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“If I’ve Lost Cronkite…”: Myth and Memory of Walter Cronkite, Lyndon Johnson, and the Vietnam War
Unformatted Document Text:  “If I’ve Lost Cronkite…” view. But he is a household name far more than other newsmen; he is the man millions rely on for their summary of the news every day; he is not identified as an editorialist, but as a reporter of great objectivity.” 29 The accounts from both Oberdorfer and Small have become sources for other writers. The early reference that is most frequently cited in later books is from New York Times reporter David Halberstam’s 1979 book The Powers That Be. 30 Halberstam details how Cronkite “shed” his objectivity because he “finally felt he had to do so,” knowing that the decision to include an editorial in the Tet special was “likely to be a severe blow to the reputation for impartiality that he and CBS had worked so hard to build.” 31 In describing Johnson’s reaction, Halberstam says, “Cronkite’s reporting did change the balance; it was the first time in American history a war had been declared over by an anchorman. In Washington, Lyndon Johnson watched and told his press secretary, George Christian, that it was a turning point, that if he had lost Walter Cronkite he had lost Mr. Average Citizen. It solidified his decision not to run again.” 32 This is the first occasion where the “If I’ve lost Cronkite” quote reference appears. Halberstam posits that Cronkite’s editorial affected Johnson in two ways, that Johnson “realized that he had lost the center, that Walter both was the center and reached the center, and thus his own consensus was in serious jeopardy” and that, because “he liked an admired Cronkite so much and thought him so fair a reporter, he found himself believing that if Walter Cronkite was reporting these things, he must know something, he was not doing this just to help his own career, the way so many other reporters were.” 33 Unfortunately, Halberstam does not cite any sources to support his claims and his take on Cronkite’s influence seems to be based more on conjecture than on any solid evidence. The fact that Halberstam has become one of the most widely quoted sources on the “Cronkite moment” raises some of the red flags that Campbell identifies. But, on the other hand, 9

Authors: Burns, Lisa.
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“If I’ve Lost Cronkite…”
view. But he is a household name far more than other newsmen; he is the man millions rely on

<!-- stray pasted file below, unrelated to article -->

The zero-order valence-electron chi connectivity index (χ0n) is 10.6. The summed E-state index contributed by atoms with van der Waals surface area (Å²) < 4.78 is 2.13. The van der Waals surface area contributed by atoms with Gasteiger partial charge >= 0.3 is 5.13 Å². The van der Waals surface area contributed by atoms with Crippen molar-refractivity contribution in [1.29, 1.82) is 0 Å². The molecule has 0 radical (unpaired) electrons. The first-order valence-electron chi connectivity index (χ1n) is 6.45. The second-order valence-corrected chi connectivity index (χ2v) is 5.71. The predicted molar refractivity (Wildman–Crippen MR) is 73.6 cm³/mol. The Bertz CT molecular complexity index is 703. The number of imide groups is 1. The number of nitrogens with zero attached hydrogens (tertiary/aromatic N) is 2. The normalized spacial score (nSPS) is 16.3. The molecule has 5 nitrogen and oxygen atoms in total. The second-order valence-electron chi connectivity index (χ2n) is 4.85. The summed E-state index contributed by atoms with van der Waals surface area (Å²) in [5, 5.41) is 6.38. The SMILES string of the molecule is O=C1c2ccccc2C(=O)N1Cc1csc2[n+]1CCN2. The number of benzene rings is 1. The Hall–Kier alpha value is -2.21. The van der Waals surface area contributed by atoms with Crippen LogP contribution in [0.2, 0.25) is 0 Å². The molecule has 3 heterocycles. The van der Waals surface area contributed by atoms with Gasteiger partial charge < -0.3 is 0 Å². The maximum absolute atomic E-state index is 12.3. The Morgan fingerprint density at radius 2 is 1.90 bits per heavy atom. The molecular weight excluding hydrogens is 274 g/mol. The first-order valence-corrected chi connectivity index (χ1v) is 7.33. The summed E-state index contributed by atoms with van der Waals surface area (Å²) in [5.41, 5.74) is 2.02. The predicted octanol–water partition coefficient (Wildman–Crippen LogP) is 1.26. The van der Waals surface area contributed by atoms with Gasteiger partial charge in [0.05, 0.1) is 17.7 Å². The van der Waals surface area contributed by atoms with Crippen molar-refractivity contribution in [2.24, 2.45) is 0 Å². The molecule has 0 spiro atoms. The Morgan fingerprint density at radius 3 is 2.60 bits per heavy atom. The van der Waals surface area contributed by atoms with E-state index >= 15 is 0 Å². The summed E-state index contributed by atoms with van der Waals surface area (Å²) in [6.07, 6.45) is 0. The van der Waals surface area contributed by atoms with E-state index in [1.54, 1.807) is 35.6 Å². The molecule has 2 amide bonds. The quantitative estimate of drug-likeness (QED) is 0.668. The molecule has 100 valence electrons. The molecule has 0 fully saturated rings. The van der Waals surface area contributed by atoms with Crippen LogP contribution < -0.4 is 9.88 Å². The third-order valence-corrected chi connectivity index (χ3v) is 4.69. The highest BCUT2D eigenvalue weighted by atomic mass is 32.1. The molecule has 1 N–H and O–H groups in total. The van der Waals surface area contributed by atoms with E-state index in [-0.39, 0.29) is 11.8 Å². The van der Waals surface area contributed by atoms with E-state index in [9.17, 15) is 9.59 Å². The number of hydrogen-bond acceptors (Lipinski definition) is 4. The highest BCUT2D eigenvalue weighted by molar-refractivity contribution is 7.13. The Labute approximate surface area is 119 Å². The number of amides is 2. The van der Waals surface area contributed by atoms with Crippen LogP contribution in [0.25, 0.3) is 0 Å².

for their summary of the news every day; he is not identified as an editorialist, but as a reporter 
of great objectivity.”
 The accounts from both Oberdorfer and Small have become sources for 
other writers.  
The early reference that is most frequently cited in later books is from New York Times 
reporter David Halberstam’s 1979 book The Powers That Be.
 Halberstam details how Cronkite 
“shed” his objectivity because he “finally felt he had to do so,” knowing that the decision to 
include an editorial in the Tet special was “likely to be a severe blow to the reputation for 
impartiality that he and CBS had worked so hard to build.”
 In describing Johnson’s reaction, 
Halberstam says, “Cronkite’s reporting did change the balance; it was the first time in American 
history a war had been declared over by an anchorman. In Washington, Lyndon Johnson watched 
and told his press secretary, George Christian, that it was a turning point, that if he had lost 
Walter Cronkite he had lost Mr. Average Citizen. It solidified his decision not to run again.”
This is the first occasion where the “If I’ve lost Cronkite” quote reference appears. Halberstam 
posits that Cronkite’s editorial affected Johnson in two ways, that Johnson “realized that he had 
lost the center, that Walter both was the center and reached the center, and thus his own 
consensus was in serious jeopardy” and that, because “he liked an admired Cronkite so much and 
thought him so fair a reporter, he found himself believing that if Walter Cronkite was reporting 
these things, he must know something, he was not doing this just to help his own career, the way 
so many other reporters were.”
 Unfortunately, Halberstam does not cite any sources to support 
his claims and his take on Cronkite’s influence seems to be based more on conjecture than on 
any solid evidence. 
The fact that Halberstam has become one of the most widely quoted sources on the 
“Cronkite moment” raises some of the red flags that Campbell identifies. But, on the other hand, 
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